Manijeh Razeghi; Wei Zhang; Ho-Chul Lim; Stanley Tsao; John Szafraniec; Maho Taguchi; Bijan Movaghar
Proc. SPIE 5838, Nanotechnology II, 125 (June 28, 2005);-- June 28, 2005
Here we report the first demonstrations of infrared focal plane array (FPA) based on GaAs and InP based quantum dot infrared photodetectors (QDIPs). QDIPs are extension of quantum well infrared photodetectors (QWIPs) and are predicted to outperform QWIPs due to their potential advantages including normally incident absorption, higher responsivity and high temperature operation. Two material systems have been studied: InGaAs/InGaP QDIPs on GaAs substrates and InAs QDIP on InP substrates. An InGaAs/InGaP QDIP has been grown on GaAs substrate by LP-MOCVD. Photoresponse was observed at temperatures up to 200 K with a peak wavelength of 4.7 μm and cutoff wavelength of 5.2 μm. A detectivity of 1.2x1011 cm·Hz1/2/W was obtained at T=77 K and bias of -0.9 V, which is the highest for QDIPs grown by MOCVD. An InAs QDIP structure has also been grown on InP substrate by LP-MOCVD. Photoresponse of normal incidence was observed at temperature up to 160K with a peak wavelength of 6.4 μm and cutoff wavelength of 6.6 μm. A detectivity of 1.0x1010 cm·Hz1/2/W was obtained at 77K at biases of -1.1 V, which is the first and highest detectivity reported for QDIP on InP substrate. 256×256 detector arrays were fabricated first time in the world for both the GaAs and InP based QDIPs. Dry etching and indium bump bonding were used to hybridize the arrays to a Litton readout integrated circuit. For the InGaAs/InGaP QDIP FPA, thermal imaging was achieved at temperatures up to 120 K. At T=77K, the noise equivalent temperature difference (NEDT) was measured as 0.509K with a 300K background and f/2.3 optics. For the InP based QDIPs, thermal imaging was achieved at 77 K. reprint
13.  Uncooled operation of Type-II InAs/GaSb superlattice photodiodes in the mid- wavelength infrared range
Y. Wei, A. Hood, H. Yau, A. Gin, M. Razeghi, M.Z. Tidrow, V. Natha
Applied Physics Letters, 86 (23)-- June 6, 2005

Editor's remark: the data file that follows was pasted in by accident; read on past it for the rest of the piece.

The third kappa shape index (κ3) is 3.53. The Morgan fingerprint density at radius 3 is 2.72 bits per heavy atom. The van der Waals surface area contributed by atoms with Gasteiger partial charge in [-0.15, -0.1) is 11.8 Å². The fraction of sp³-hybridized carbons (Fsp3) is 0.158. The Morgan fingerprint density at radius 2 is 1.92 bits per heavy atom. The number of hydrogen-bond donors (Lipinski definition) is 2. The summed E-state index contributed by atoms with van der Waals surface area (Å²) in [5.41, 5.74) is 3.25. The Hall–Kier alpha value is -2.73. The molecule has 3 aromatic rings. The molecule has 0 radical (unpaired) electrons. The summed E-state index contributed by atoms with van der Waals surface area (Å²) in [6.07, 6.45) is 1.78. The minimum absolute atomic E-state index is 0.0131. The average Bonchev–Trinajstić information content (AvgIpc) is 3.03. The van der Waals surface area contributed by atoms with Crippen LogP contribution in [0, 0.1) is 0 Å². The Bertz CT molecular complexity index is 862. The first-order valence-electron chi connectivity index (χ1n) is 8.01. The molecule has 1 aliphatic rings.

We report high performance uncooled midwavelength infrared photodiodes based on interface-engineered InAs/GaSb superlattice. Two distinct superlattices were designed with a cutoff wavelength around 5 µm for room temperature and 77 K. The device quantum efficiency reached more than 25% with responsivity around 1 A/W. Detectivity was measured around 109 cm·Hz½/W at room temperature and 1.5×1013 cm·Hz½/W at 77 K under zero bias. The devices were without antireflective coating. The device quantum efficiency stays at nearly the same level within this temperature range. Additionally, Wannier–Stark oscillations in the Zener tunneling current were observed up to room temperature. reprint
14.  High performance Type-II InAs/GaSb superlattices for mid, long, and very long wavelength infrared focal plane arrays
M. Razeghi, Y. Wei, A. Gin, A. Hood, V. Yazdanpanah, M.Z. Tidrow, and V. Nathan
SPIE Conference, Orlando, FL, Vol. 5783, pp. 86-- March 28, 2005
We present our most recent results and review our progress over the past few years regarding InAs/GaSb Type-II superlattices for photovoltaic detectors and focal plane arrays. Empirical tight binding methods have been proven to be very effective and accurate in designing superlattices for various cutoff wavelengths from 3.7 µm up to 32 µm. Excellent agreement between theoretical calculations and experimental results has been obtained. High quality material growths were performed using an Intevac modular Gen II molecular beam epitaxy system. The material quality was characterized using x-ray, atomic force microscopy, transmission electron microscope and photoluminescence, etc. Detector performance confirmed high material electrical quality. Details of the demonstration of 256×256 long wavelength infrared focal plane arrays are presented. reprint